CerellaCraigCerella Craig is a research assistant at the Health Justice Lab at the Yale School of Medicine and is currently pursuing a master's degree in public health at Southern Connecticut State University. She also serves on the Community Leadership Council for the JPB Research Network on Toxic Stress. She will be talking about what it takes to integrate the voices of the community into medical system practices and to ensure equity.

Craig is a graduate of the University of Connecticut and holds a bachelor of science degree in health and social inequalities, an individualized major that was crafted around her passion for health equity. Craig is dedicated to improving access to equitable and quality health care within marginalized communities. She has worked in community-based research for nine years, engaging families in research trials as a social justice advocate. Craig also supports families in challenging systems that threaten their health and wellness. 

Host:: Laurie Udesky is a staff reporter at ACEs Connection and the community manager of the ACEs in Pediatrics community. She has been a public-interest and investigative journalist for more than 25 years. Her work has earned a number of honors, including awards from Investigative Reporters & Editors, the Association of Health Care Journalists, and the Exceptional Merit Media Award from Radcliffe College.


Delaware joins interstate collaboration on childhood trauma (Delaware Public Media)

By Nick Cliolino, August 28, 2020, DPM.

Delaware is collaborating with other states to study Adverse Childhood Experiences, or ACEs.

The First State, Pennsylvania, Virginia and Wyoming were chosen by the National Governors Association to be mentored by California, Tennessee and Alaska on how to be more trauma informed.

The collaboration seeks to share and analyze data on ACEs, offer training for state agencies and create collaborations with the public sector.

Fink says Delaware’s application for the collaboration relied heavily on spotlighting Gov. Carney’s 2018 executive order to make Delaware a trauma-informed state.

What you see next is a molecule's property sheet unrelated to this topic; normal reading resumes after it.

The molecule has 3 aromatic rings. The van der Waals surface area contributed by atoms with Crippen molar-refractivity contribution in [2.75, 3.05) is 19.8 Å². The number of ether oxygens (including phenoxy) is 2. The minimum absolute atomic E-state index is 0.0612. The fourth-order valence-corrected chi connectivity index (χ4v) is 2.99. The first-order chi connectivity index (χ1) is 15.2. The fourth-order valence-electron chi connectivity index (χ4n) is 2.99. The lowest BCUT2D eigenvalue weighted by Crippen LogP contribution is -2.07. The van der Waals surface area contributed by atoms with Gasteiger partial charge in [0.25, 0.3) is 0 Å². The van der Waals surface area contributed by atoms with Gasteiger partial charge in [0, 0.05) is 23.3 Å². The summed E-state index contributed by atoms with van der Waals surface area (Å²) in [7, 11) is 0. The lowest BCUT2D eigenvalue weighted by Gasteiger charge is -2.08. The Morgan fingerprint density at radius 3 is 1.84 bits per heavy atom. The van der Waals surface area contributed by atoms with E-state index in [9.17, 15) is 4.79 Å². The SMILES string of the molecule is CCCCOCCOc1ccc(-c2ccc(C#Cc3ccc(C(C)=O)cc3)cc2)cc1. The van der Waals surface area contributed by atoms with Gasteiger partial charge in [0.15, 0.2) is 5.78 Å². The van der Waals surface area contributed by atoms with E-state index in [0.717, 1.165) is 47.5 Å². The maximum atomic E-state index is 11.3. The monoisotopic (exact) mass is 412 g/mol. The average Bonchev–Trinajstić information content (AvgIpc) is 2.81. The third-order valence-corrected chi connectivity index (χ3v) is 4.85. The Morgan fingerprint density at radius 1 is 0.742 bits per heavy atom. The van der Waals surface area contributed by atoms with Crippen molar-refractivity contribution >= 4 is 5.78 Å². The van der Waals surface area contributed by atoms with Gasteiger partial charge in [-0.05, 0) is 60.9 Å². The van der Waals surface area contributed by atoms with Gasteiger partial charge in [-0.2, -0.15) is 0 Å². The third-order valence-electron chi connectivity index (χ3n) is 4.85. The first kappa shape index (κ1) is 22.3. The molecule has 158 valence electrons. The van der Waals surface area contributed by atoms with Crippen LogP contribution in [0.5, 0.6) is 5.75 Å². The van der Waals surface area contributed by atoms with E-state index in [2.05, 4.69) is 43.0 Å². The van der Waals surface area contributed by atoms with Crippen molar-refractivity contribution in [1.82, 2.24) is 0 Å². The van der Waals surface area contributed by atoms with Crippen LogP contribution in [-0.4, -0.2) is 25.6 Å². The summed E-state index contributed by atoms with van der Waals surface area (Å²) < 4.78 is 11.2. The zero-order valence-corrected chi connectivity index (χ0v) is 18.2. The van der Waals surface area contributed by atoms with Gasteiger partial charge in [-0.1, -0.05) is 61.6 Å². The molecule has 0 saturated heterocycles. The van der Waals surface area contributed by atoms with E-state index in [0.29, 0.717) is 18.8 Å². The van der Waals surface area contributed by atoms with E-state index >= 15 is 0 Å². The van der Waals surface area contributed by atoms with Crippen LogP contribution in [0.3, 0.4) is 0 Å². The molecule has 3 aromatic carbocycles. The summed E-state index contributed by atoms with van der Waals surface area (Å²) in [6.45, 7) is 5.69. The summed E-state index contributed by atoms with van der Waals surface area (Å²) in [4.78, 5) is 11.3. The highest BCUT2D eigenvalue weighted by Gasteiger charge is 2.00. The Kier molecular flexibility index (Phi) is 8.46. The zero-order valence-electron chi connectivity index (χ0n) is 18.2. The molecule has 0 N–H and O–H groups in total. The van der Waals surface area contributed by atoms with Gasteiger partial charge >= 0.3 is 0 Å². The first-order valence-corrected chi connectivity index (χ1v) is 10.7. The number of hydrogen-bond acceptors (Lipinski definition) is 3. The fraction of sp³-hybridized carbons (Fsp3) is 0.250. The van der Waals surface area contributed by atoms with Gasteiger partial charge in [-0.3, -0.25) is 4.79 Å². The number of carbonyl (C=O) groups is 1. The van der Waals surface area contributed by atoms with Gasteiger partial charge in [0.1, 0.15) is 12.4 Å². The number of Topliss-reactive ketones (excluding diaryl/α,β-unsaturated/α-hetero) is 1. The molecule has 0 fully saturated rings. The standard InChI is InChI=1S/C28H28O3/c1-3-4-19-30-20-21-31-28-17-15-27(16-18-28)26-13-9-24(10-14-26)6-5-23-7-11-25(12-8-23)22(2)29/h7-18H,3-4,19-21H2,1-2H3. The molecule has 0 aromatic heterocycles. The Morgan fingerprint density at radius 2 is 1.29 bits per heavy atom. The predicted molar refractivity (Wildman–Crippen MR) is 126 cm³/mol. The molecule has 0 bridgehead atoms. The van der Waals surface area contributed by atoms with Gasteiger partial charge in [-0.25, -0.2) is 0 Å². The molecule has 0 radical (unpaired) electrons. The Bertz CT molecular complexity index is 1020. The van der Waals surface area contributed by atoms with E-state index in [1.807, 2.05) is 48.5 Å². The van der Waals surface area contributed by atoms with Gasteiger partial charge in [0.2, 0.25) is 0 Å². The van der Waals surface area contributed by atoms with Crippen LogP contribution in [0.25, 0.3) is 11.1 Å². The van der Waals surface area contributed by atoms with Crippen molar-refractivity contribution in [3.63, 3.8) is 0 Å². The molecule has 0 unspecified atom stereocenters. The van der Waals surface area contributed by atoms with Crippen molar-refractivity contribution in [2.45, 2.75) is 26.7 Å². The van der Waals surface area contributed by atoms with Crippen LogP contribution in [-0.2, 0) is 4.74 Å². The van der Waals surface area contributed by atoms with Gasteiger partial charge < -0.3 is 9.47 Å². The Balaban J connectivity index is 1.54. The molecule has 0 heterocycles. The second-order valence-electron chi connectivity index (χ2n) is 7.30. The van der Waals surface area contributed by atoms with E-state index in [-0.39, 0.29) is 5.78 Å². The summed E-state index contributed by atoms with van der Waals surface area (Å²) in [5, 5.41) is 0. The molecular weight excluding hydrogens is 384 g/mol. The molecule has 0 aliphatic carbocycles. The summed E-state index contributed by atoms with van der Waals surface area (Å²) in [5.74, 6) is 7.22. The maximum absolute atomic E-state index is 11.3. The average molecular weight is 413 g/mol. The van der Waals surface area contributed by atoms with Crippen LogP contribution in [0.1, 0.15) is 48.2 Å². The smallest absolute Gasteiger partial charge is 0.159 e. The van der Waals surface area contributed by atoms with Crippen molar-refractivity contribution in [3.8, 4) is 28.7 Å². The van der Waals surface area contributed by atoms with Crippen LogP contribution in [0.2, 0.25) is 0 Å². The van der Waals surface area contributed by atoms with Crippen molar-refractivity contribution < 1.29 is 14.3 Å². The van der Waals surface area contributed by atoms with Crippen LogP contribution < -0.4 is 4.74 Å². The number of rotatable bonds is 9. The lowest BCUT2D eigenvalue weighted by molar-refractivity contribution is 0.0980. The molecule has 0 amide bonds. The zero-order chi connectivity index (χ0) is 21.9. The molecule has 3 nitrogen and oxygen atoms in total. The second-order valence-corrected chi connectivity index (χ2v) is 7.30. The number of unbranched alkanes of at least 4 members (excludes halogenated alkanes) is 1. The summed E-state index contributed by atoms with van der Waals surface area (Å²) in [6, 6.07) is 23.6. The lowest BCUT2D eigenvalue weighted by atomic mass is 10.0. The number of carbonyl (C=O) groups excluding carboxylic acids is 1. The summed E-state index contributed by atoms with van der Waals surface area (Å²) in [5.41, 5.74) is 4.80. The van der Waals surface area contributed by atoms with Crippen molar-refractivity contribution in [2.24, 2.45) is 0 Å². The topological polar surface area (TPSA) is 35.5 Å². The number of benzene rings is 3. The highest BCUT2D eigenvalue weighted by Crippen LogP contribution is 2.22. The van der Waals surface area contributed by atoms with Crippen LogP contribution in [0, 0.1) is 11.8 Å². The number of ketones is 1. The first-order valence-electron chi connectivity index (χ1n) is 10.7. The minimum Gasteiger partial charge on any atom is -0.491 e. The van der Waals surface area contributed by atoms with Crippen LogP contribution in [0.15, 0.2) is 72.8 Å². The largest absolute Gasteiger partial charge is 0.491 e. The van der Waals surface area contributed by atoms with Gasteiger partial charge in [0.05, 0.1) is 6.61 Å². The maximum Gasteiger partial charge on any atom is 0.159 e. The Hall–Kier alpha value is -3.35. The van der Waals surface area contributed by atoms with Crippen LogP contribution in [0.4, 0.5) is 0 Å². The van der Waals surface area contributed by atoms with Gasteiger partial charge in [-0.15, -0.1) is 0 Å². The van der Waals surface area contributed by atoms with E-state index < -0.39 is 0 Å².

[Please click here to read more.]

National Governors Association Chooses Delaware to Participate in Adverse Childhood Experiences Learning Collaborative []

Department of Services for Children, Youth and their Families | Featured Posts | Date Posted: Wednesday, August 26, 2020

WILMINGTON, Del. – Governor John Carney on Wednesday announced Delaware was one of four states chosen by the National Governors Association to participate in a learning collaborative focused on recognizing and responding to adverse childhood experiences.

The State of Delaware will join teams from Pennsylvania, Virginia and Wyoming in the Improving Well-being and Success of Children and Families – Addressing Adverse Childhood Experiences Learning Collaborative through the National Governors Association Center for Best Practices. This initiative will provide Delaware with access to 10 months of technical assistance, engagement with trauma-informed mentor states and information about innovative and evidence-based policies and practices for responding to adverse childhood experiences.

Referred to as “ACEs”, adverse childhood experiences describe experiences in one’s home or community, which occur before the age of 18. ACEs include a range of events such as abuse and neglect, violence between household members, community violence, food insecurity and racism. Exposure to ACEs can cause prolonged stress impacting a child’s brain and nervous system development and negatively impact a person’s health and well-being across their lifetime. This learning collaborative will connect Delaware state agency leaders with national experts and provide opportunities to learn strategies to prevent and mitigate exposure to ACEs for children, their families and communities.

“When children experience trauma, we know it has the potential to impact their lives in a range of ways. That’s why we have made it a commitment in Delaware to take a look at the root causes of trauma and how we as a state help families cope with traumatic experiences,” said Governor John Carney. “The work of the Family Services Cabinet Council has aided our efforts and created a strong foundation for us to tackle this work. I thank the National Governors Association for recognizing our work and plans, and look forward to the being part of this important collaborative on adverse childhood experiences.”